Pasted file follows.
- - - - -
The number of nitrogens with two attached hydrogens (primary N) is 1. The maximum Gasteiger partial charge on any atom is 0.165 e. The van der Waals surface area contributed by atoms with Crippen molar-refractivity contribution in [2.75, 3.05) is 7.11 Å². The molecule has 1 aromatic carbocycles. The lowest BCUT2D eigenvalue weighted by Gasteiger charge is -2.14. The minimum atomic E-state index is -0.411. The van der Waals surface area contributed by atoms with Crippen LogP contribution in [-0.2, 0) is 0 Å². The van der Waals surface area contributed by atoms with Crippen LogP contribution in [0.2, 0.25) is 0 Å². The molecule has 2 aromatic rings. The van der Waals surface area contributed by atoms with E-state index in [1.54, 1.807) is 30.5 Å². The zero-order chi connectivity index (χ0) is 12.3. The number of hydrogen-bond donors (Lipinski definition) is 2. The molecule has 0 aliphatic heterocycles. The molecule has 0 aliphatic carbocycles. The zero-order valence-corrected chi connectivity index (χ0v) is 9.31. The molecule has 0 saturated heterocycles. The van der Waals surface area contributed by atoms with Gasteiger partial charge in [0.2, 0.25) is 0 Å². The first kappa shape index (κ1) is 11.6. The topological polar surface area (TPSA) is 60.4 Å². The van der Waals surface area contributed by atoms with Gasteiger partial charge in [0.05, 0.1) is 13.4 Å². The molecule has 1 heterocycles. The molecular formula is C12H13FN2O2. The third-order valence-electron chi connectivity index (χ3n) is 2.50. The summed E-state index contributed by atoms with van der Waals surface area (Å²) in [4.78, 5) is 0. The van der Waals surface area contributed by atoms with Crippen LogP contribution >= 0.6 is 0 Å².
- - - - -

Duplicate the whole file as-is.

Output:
The number of nitrogens with two attached hydrogens (primary N) is 1. The maximum Gasteiger partial charge on any atom is 0.165 e. The van der Waals surface area contributed by atoms with Crippen molar-refractivity contribution in [2.75, 3.05) is 7.11 Å². The molecule has 1 aromatic carbocycles. The lowest BCUT2D eigenvalue weighted by Gasteiger charge is -2.14. The minimum atomic E-state index is -0.411. The van der Waals surface area contributed by atoms with Crippen LogP contribution in [-0.2, 0) is 0 Å². The van der Waals surface area contributed by atoms with Crippen LogP contribution in [0.2, 0.25) is 0 Å². The molecule has 2 aromatic rings. The van der Waals surface area contributed by atoms with E-state index in [1.54, 1.807) is 30.5 Å². The zero-order chi connectivity index (χ0) is 12.3. The number of hydrogen-bond donors (Lipinski definition) is 2. The molecule has 0 aliphatic heterocycles. The molecule has 0 aliphatic carbocycles. The zero-order valence-corrected chi connectivity index (χ0v) is 9.31. The molecule has 0 saturated heterocycles. The van der Waals surface area contributed by atoms with Gasteiger partial charge in [0.2, 0.25) is 0 Å². The first kappa shape index (κ1) is 11.6. The topological polar surface area (TPSA) is 60.4 Å². The van der Waals surface area contributed by atoms with Gasteiger partial charge in [0.05, 0.1) is 13.4 Å². The molecule has 1 heterocycles. The molecular formula is C12H13FN2O2. The third-order valence-electron chi connectivity index (χ3n) is 2.50. The summed E-state index contributed by atoms with van der Waals surface area (Å²) in [4.78, 5) is 0. The van der Waals surface area contributed by atoms with Crippen LogP contribution >= 0.6 is 0 Å².